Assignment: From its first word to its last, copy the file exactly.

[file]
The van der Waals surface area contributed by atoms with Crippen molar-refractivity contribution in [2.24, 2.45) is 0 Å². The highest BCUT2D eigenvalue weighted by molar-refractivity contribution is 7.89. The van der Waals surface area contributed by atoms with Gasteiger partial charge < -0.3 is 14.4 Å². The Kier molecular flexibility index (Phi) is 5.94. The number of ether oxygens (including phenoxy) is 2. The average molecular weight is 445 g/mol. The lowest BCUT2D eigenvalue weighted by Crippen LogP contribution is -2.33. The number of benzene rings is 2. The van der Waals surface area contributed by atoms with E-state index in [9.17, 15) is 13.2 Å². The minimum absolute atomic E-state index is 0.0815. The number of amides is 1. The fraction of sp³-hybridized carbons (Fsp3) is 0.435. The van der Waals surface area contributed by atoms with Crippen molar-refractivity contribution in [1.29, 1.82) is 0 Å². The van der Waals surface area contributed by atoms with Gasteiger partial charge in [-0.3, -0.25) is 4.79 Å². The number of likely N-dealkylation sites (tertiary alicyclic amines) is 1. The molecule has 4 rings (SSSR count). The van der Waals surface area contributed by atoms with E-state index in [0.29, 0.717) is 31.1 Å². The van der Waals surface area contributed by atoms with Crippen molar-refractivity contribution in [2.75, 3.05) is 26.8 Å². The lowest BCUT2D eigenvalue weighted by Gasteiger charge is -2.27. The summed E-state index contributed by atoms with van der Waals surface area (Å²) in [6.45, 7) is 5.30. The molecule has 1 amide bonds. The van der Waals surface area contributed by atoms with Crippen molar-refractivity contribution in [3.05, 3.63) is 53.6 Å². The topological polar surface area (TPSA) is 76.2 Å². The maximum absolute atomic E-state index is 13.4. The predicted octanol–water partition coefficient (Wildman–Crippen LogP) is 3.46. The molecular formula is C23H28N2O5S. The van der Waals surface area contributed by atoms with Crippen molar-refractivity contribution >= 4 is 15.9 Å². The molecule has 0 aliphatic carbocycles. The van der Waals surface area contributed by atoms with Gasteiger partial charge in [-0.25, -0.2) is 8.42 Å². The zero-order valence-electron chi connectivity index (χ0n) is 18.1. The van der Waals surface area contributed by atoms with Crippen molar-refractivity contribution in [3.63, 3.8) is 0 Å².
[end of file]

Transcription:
The van der Waals surface area contributed by atoms with Crippen molar-refractivity contribution in [2.24, 2.45) is 0 Å². The highest BCUT2D eigenvalue weighted by molar-refractivity contribution is 7.89. The van der Waals surface area contributed by atoms with Gasteiger partial charge < -0.3 is 14.4 Å². The Kier molecular flexibility index (Phi) is 5.94. The number of ether oxygens (including phenoxy) is 2. The average molecular weight is 445 g/mol. The lowest BCUT2D eigenvalue weighted by Crippen LogP contribution is -2.33. The number of benzene rings is 2. The van der Waals surface area contributed by atoms with E-state index in [9.17, 15) is 13.2 Å². The minimum absolute atomic E-state index is 0.0815. The number of amides is 1. The fraction of sp³-hybridized carbons (Fsp3) is 0.435. The van der Waals surface area contributed by atoms with Crippen molar-refractivity contribution in [1.29, 1.82) is 0 Å². The van der Waals surface area contributed by atoms with Gasteiger partial charge in [-0.3, -0.25) is 4.79 Å². The number of likely N-dealkylation sites (tertiary alicyclic amines) is 1. The molecule has 4 rings (SSSR count). The van der Waals surface area contributed by atoms with E-state index in [0.29, 0.717) is 31.1 Å². The van der Waals surface area contributed by atoms with Crippen molar-refractivity contribution in [2.75, 3.05) is 26.8 Å². The lowest BCUT2D eigenvalue weighted by Gasteiger charge is -2.27. The summed E-state index contributed by atoms with van der Waals surface area (Å²) in [6.45, 7) is 5.30. The molecule has 1 amide bonds. The van der Waals surface area contributed by atoms with Crippen molar-refractivity contribution in [3.05, 3.63) is 53.6 Å². The topological polar surface area (TPSA) is 76.2 Å². The maximum absolute atomic E-state index is 13.4. The predicted octanol–water partition coefficient (Wildman–Crippen LogP) is 3.46. The molecular formula is C23H28N2O5S. The van der Waals surface area contributed by atoms with Crippen molar-refractivity contribution >= 4 is 15.9 Å². The molecule has 0 aliphatic carbocycles. The van der Waals surface area contributed by atoms with Gasteiger partial charge in [-0.25, -0.2) is 8.42 Å². The zero-order valence-electron chi connectivity index (χ0n) is 18.1. The van der Waals surface area contributed by atoms with Crippen molar-refractivity contribution in [3.63, 3.8) is 0 Å².